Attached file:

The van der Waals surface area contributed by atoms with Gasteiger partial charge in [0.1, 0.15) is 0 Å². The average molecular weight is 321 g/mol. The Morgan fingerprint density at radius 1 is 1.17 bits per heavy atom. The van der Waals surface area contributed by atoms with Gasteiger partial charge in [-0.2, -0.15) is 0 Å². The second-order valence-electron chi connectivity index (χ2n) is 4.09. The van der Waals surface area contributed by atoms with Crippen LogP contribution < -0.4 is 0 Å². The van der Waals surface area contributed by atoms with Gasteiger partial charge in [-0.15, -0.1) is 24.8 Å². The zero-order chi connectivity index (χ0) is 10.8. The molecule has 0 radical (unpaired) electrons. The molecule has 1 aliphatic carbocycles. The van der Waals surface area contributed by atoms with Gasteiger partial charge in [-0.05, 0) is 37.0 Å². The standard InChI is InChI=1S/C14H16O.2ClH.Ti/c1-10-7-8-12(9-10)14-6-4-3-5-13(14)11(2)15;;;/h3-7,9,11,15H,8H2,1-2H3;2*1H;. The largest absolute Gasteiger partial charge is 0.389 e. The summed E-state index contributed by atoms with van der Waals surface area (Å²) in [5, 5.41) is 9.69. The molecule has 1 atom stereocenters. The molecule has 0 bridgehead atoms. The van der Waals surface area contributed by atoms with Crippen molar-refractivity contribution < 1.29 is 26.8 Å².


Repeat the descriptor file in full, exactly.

The van der Waals surface area contributed by atoms with Gasteiger partial charge in [0.1, 0.15) is 0 Å². The average molecular weight is 321 g/mol. The Morgan fingerprint density at radius 1 is 1.17 bits per heavy atom. The van der Waals surface area contributed by atoms with Gasteiger partial charge in [-0.2, -0.15) is 0 Å². The second-order valence-electron chi connectivity index (χ2n) is 4.09. The van der Waals surface area contributed by atoms with Crippen LogP contribution < -0.4 is 0 Å². The van der Waals surface area contributed by atoms with Gasteiger partial charge in [-0.15, -0.1) is 24.8 Å². The zero-order chi connectivity index (χ0) is 10.8. The molecule has 0 radical (unpaired) electrons. The molecule has 1 aliphatic carbocycles. The van der Waals surface area contributed by atoms with Gasteiger partial charge in [-0.05, 0) is 37.0 Å². The standard InChI is InChI=1S/C14H16O.2ClH.Ti/c1-10-7-8-12(9-10)14-6-4-3-5-13(14)11(2)15;;;/h3-7,9,11,15H,8H2,1-2H3;2*1H;. The largest absolute Gasteiger partial charge is 0.389 e. The summed E-state index contributed by atoms with van der Waals surface area (Å²) in [5, 5.41) is 9.69. The molecule has 1 atom stereocenters. The molecule has 0 bridgehead atoms. The van der Waals surface area contributed by atoms with Crippen molar-refractivity contribution < 1.29 is 26.8 Å².